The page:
Another consideration for marketing ready-to-eat food products is to take steps in order to maintain the freshness and consistency of the food product within the container during the time that the containerized food product is stored in a heated state so that it is at a temperature preferred for consumption. Many prior art merchandising containers do not provide an adequate seal where the container portions meet so as to maintain desired humidity conditions within the container, and/or components such as buns, breads and the like tend to stick to the portion of the container within which it is in contact, particularly after storage at consumption temperatures for substantial time periods.
In summary, the present invention is particularly well suited for self-serve retail outlets for ready-to-eat food products that may be stored at elevated consumption temperatures for extended time periods on the order of up to four hours or so while still maintaining the freshness and product consistency desired for a product of this type. The merchandising container is a generally rigid two-piece container constructed from synthetic plastics, at least one of the container two pieces being preferably transparent, and which will withstand storage at elevated temperatures without damage or deterioration.
The merchandising container has a generally clamshell type of structure including a tray portion and a separate cover portion which positively combine to enclose a food product such as a hot dog and bun, sandwich or the like. The tray portion and cover portion are joined together by an interlocking hinge assembly, preferably one that, once assembled, remains interlocked whether the container is opened or closed. A positive locking structure is provided generally opposite to the hinge assembly. The tray portion and cover portion of the container further have substantially complementary generally vertical engagement surfaces on their respective perimeters in order to provide an interference fit. Preferably, the base of the tray has a series of generally concentric formed ridges to inhibit sticking of the food product to the base.
It is accordingly a general object of the present invention to provide an improved, rigid two-piece merchandising container.
Another object of the present invention is to provide an improved merchandising container that provides superior storage for extended time periods of heated ready-to-eat food products such as hot sandwiches and the like.
Still another object of this invention is to provide an improved merchandising container having a locking system that allows the filled container to be held from its top portion without having the container fall open and expose or drop the food product.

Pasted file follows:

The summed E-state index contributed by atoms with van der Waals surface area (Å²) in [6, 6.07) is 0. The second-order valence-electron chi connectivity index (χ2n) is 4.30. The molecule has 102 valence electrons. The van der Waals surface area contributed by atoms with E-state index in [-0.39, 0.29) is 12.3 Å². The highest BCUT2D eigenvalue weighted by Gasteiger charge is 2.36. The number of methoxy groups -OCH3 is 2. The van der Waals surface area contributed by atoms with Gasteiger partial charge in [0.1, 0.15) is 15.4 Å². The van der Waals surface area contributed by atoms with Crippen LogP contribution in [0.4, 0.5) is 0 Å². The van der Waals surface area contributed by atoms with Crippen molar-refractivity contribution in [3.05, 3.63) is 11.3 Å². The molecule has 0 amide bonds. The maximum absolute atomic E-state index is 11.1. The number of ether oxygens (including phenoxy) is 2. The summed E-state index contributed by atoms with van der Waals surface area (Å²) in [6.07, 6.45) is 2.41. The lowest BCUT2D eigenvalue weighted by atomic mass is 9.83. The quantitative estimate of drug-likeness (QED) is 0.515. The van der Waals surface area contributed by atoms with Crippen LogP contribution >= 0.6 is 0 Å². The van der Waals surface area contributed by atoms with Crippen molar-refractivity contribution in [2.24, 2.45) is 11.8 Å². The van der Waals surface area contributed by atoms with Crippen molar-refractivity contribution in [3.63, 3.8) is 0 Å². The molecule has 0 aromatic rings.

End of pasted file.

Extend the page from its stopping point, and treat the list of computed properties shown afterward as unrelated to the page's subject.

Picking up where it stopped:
Another object of this invention is to provide an improved two-piece merchandising container having interference fit characteristics to provide a closed system that allows bread products and the like to remain soft and moist when stored within a forced air type of warming oven or other warming oven for at least four hours.
Yet another object of the present invention is to provide a two-piece rigid container wherein the container bottom portions may be formed out of an ovenable material and wherein the container top portion can be easily assembled together with the container bottom portion into a reliable, hinged rigid container having a gravity resistant lock assembly.
Another object of the present invention is to provide an improved rigid two-piece merchandising container that has a gravity-sensitive lock structure to prevent inadvertent opening of the package when the top portion only thereof is grasped.
In accordance with a further object of the present invention, the rigid package has an intermediate flange extending around its periphery which allows the package to be suspended in a specially designed rack, thereby providing a unique combination of package and merchandising rack requiring a package that is similarly sized and that has a similar flange.
These and other objects, features and advantages of the present invention will be clearly understood through a consideration of the following detailed description.
In the course of this description, reference will be made to the attached drawings, wherein:
FIG. 1 is a perspective view of a preferred two-piece merchandising container according to the present invention;
FIG. 2A is a plan view of the bottom, or tray portion of the merchandising container of FIG. 1;
FIG. 2B is a cross-sectional view taken along line B--B of FIG. 2A;
FIG. 3A is a plan view of the top, or cover, portion of the container shown in FIG. 1;
FIG. 3B is a cross-sectional view taken along line B--B of FIG. 3;
FIG. 4 is an elevational view of the front of the container cover portion of FIG. 3A;
FIG. 5 is an elevational view of the container shown in FIG. 1 shown in an opened orientation;
FIG. 6 is a cross-sectional view taken along line 6--6 of FIG. 1 at an end portion of the illustrated container, showing a preferred lock assembly in its closed state;